The development process for voice systems relies heavily on the feedback from how real users interact with the system. The lifecycle of the project after the initial launch includes three stages: (a) observe what users are doing with the system; (b) collect & analyze the behavioral data; and (c) improve the UX and retrain the models. Then rinse and repeat. It’s important to realize that the quality of your conversation design is just as important as the quality of your models. These two aspects are dependent on each other where the data is key for both, like in any ML-based system.
Human language is complex, and even simple conversation consists of many components that need to be considered during the development in order to build conversations that are natural and intuitive for users. That’s where knowledge of conversation design helps, in order to be able to:
We cannot overstate the importance of real conversations rather than assumptions of what users will ask, and how. Given the enormous variation in how people think and speak, you can bet your house that they will always surprise you! Let’s say you want to design a conversation to allow user to specify a delivery date upfront, and then change it anytime during the order. At first glance this doesn’t seem difficult as you expect to hear phrases like “please deliver the bouquet next Friday”. But you then find yourself facing real life situations where a user for example asks:
And these are actually not rare examples. Here the user has provided multiple dates and its difficult to determine which one is the desired delivery date. In addition, the user wants to know whether it is possible or not, rather than just specifying that they want to change the date. ML can solve all these cases, as long as you understand that it’s a part of the training.
Another example of surprises for the system that you should expect from users is the so-called “uncooperative behavior”, when users stray from the happy path, for instance:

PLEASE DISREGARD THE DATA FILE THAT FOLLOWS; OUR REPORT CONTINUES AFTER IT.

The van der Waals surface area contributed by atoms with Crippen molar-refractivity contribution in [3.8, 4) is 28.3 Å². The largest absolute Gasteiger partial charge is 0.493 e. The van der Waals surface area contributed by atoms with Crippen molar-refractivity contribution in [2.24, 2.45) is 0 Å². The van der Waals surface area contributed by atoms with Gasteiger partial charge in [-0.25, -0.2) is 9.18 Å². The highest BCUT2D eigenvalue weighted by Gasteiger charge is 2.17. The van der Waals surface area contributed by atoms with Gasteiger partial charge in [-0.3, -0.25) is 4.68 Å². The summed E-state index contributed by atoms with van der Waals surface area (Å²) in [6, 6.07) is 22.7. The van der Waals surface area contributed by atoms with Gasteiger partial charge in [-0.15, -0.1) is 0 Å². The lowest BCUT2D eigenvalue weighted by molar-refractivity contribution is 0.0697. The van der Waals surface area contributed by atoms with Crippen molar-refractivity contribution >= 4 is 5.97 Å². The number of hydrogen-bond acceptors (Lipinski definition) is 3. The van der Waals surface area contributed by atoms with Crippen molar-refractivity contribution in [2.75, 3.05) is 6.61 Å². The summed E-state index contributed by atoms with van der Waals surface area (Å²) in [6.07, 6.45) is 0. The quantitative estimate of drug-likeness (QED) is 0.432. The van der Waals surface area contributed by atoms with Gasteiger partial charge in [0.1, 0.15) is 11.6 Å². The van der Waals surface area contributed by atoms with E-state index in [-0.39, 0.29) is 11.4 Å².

Here are some useful tips based on our experiences:
Conversation design is a pretty broad topic for this post but it’s a must-have to build good UX. There is very helpful design guidelines from Amazon and Google, you can find the links at the end of this post.
Although recent academic research is moving towards fully ML solutions, when everything is solved using end-to-end models, we found that hybrid (ML with rules) approaches are still the best starting option for goal-oriented conversational AI. At the same time, the progress of Deep Learning in NLP, especially with the rise of Transformers, allows solving more and more tasks using machine learning. This is important because rule-based implementations show that it’s very difficult to solve a range of context-aware tasks even for small systems. We believe that the next generation of goal-oriented conversational AI systems will be more end-to-end, powered by transfer learning and unsupervised approaches, but easily controllable by business rules where needed.
For this project we used a framework developed by Grid Dynamics Labs during our previous projects, that already handles various conversational features including context switching, conditional slots, explicit and implicit confirmation, validation, and also allows writing multiple dialog agents which can be easily plugged-in to the system. In addition, it meets the following requirements for our project:
At the core, the system consists of the following components: Natural Language Understanding (NLU), Dialog Manager, Dialog Agents, and Natural Language Generation (NLG). The human utterance first passes through NLU module to be converted to machine-readable semantics. The Dialog Manager and Agents can then fulfill the request and predict the next dialogue step. The enriched response is then converted back to conversational form through NLG module.
Let's take a quick look at each component:
Natural Language Understanding (NLU) - extracts an intent and information provided by a user that helps to predict the next action in the dialogue. NLU is powered by Deep Learning models to solve various tasks like Intent Classification, Named Entity Recognition, Relation Extraction, etc. The results of this component are then used by Dialog Manager and Agents to process the user’s request and make a decision about the next action in the conversation.